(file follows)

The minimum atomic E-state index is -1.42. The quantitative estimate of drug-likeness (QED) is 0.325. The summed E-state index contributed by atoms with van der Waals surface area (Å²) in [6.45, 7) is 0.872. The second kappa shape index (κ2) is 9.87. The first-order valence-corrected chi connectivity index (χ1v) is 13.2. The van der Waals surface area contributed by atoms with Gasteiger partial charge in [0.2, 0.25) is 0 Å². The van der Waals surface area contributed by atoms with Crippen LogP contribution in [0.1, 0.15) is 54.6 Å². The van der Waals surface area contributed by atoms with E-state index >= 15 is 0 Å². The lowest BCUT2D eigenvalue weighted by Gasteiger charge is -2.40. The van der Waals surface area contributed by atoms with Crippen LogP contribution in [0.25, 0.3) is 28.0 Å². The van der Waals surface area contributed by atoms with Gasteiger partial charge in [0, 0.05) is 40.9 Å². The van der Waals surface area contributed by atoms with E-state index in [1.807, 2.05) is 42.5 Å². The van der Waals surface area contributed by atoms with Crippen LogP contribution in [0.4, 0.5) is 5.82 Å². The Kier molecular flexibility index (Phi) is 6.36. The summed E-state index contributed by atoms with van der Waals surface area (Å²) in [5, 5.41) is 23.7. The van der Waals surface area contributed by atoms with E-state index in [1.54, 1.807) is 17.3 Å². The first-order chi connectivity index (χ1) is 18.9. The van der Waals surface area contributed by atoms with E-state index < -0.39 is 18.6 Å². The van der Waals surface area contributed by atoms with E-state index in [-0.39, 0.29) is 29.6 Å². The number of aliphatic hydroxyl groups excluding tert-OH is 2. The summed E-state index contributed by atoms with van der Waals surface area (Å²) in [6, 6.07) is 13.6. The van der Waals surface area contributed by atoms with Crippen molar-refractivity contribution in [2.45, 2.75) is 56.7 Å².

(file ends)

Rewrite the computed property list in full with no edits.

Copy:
The minimum atomic E-state index is -1.42. The quantitative estimate of drug-likeness (QED) is 0.325. The summed E-state index contributed by atoms with van der Waals surface area (Å²) in [6.45, 7) is 0.872. The second kappa shape index (κ2) is 9.87. The first-order valence-corrected chi connectivity index (χ1v) is 13.2. The van der Waals surface area contributed by atoms with Gasteiger partial charge in [0.2, 0.25) is 0 Å². The van der Waals surface area contributed by atoms with Crippen LogP contribution in [0.1, 0.15) is 54.6 Å². The van der Waals surface area contributed by atoms with E-state index >= 15 is 0 Å². The lowest BCUT2D eigenvalue weighted by Gasteiger charge is -2.40. The van der Waals surface area contributed by atoms with Crippen LogP contribution in [0.25, 0.3) is 28.0 Å². The van der Waals surface area contributed by atoms with Gasteiger partial charge in [0, 0.05) is 40.9 Å². The van der Waals surface area contributed by atoms with E-state index in [1.807, 2.05) is 42.5 Å². The van der Waals surface area contributed by atoms with Crippen LogP contribution in [0.4, 0.5) is 5.82 Å². The Kier molecular flexibility index (Phi) is 6.36. The summed E-state index contributed by atoms with van der Waals surface area (Å²) in [5, 5.41) is 23.7. The van der Waals surface area contributed by atoms with E-state index in [1.54, 1.807) is 17.3 Å². The first-order chi connectivity index (χ1) is 18.9. The van der Waals surface area contributed by atoms with E-state index < -0.39 is 18.6 Å². The van der Waals surface area contributed by atoms with E-state index in [-0.39, 0.29) is 29.6 Å². The number of aliphatic hydroxyl groups excluding tert-OH is 2. The summed E-state index contributed by atoms with van der Waals surface area (Å²) in [6, 6.07) is 13.6. The van der Waals surface area contributed by atoms with Crippen molar-refractivity contribution in [2.45, 2.75) is 56.7 Å².